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Foodist Approved: Simple Roasted Tomato Marinara

Foodist Approved: Simple Roasted Tomato Marinara

Roasted tomatoes

Roasted tomatoes

Being that this is Summer Tomato and that tomatoes are at their peak flavor right now, I’m going to teach you how to make a swoon-worthy Simple Roasted Tomato Marinara sauce that you can savor now and stow-away for winter.

Roasting the tomatoes prior to pureeing them concentrates the flavor and results in a perfectly balanced tomato sauce that, unlike most store-bought marinaras, doesn’t need to be loaded with sugar.

For the richest flavor, we highly recommend getting the tomatoes from the farmers market, or better yet, your own backyard. Most of the tomatoes sold in grocery stores have been bred for shelf-life and picked under-ripe, resulting in an unremarkable and less nourishing tomato.

To preserve tomatoes for winter, you need not get out the canning equipment. This sauce freezes beautifully and can be easily stored in re-sealable freezer bags (I highly recommend making a double batch). If you want to freeze your sauce in glass jars, just make sure the jar is straight-sided and that you leave room for the contents to expand when frozen.

Come December when the days are shorter and colder, you’ll want to hug me when you remember that the essence of summer is hiding in your freezer.

Yield: about 4 cups

Ingredients
  • 5 pounds ripe tomatoes, halved
  • 1 whole garlic bulb, top trimmed off
  • 1/4 cup extra-virgin olive oil, divided
  • 1 teaspoon sea salt, divided
  • 1/2 cup loosely packed fresh basil leaves
  • 1 teaspoon dried oregano, optional
  • 1/4 teaspoon red pepper flakes, optional
  • 1/4 teaspoon ground black pepper
Preparation

Preheat the oven to 425°F. Line two rimmed baking sheets with a Silpat (silicone mat) and arrange the tomatoes on top, cut side up, or place the tomatoes in a large roasting pan. Drizzle with half of the olive oil and sprinkle with 1/2 teaspoon of the salt.

Drizzle a little of the olive oil on top of the whole garlic bulb (left unpeeled) and sprinkle with a pinch of salt. Wrap the bulb tightly in foil and place it on the baking sheet with the tomatoes.

Place the baking sheets on the center and upper racks of the oven or the roasting pan in the center of the oven. Roast the garlic bulb for 45 minutes and the tomatoes for 1 hour, or until the tomatoes have reduced and the edges begin to blacken (if your tomatoes are really juicy this may take longer).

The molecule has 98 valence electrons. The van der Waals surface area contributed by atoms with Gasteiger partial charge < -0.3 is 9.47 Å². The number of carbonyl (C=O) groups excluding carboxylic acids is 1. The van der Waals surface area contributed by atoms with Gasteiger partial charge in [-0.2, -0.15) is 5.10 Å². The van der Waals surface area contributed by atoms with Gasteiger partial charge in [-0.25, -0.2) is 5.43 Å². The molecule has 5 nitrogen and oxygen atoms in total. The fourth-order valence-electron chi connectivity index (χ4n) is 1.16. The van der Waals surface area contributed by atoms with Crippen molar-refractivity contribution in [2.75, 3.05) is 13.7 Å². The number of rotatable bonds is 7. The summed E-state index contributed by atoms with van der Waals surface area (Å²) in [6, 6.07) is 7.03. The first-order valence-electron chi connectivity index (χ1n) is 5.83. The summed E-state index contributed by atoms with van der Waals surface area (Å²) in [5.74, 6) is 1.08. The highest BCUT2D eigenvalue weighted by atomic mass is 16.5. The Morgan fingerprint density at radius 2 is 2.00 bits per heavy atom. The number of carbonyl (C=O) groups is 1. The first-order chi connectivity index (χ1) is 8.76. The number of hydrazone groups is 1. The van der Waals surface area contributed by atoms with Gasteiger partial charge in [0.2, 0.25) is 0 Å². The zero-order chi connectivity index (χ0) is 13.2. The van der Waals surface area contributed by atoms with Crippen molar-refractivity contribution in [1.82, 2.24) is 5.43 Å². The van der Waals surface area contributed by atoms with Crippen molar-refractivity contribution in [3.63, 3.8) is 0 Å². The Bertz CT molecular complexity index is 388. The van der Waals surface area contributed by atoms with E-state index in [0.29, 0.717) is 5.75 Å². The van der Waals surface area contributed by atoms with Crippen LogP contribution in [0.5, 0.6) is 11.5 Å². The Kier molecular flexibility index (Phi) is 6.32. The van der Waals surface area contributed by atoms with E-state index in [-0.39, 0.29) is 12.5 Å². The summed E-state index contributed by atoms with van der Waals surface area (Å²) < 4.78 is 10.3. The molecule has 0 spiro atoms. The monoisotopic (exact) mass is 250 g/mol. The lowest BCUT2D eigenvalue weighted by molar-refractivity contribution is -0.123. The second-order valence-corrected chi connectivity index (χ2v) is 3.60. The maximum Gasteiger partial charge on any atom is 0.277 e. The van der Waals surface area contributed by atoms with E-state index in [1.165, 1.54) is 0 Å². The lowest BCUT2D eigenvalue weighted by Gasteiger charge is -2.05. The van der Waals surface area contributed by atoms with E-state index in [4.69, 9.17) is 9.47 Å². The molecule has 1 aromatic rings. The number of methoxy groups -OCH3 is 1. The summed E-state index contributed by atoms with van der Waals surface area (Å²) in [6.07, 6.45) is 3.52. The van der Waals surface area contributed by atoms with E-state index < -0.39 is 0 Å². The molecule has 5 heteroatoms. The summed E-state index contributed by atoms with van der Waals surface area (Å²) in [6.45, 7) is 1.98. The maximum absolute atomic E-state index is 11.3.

Allow the tomatoes to cool for 10 to 15 minutes then transfer them to a high-speed blender or food processor. Unwrap the garlic bulb and once it is cool enough to handle squeeze the individual cloves into the blender or food processor. Add the basil, oregano, if using, remaining olive oil, remaining 1/2 teaspoon of salt, red pepper flakes (if you want your sauce a little spicy), and black pepper.

Process the tomato mixture on high speed until smooth. Taste the sauce and add additional salt and pepper if needed. If your tomatoes were not sweet enough and your sauce tastes a little acidic, add 1 tablespoon of coconut sugar (or regular sugar) to enhance the flavor. Alternatively, you can thicken the sauce and concentrate the flavor by simmering it for 15 to 20 minutes on the stovetop.

Allow the sauce to cool then transfer it to pint-size freezer safe containers or re-sealable food storage bags. Seal the containers tightly then store the sauce in the fridge for up to 5 days or the freezer for up to 9 months.

Serve on top of homemade pizza, pasta, baked fish or chicken, and more.

Elyse Kopecky is a whole foods chef currently co-authoring a cookbook for runners, Run Fast Eat Slow, with Olympic marathoner and longtime friend, Shalane Flanagan. After 10 years working for Nike and EA Sports, Elyse decided to pursue her passion for talking and writing about food. She went to NYC to study culinary nutrition at the Natural Gourmet Institute and has taken cooking classes throughout Europe, Africa and Asia. Sign-up for sneak peeks of Shalane and Elyse’s book at runfasteatslow.com or follow along @ElyseKopecky.

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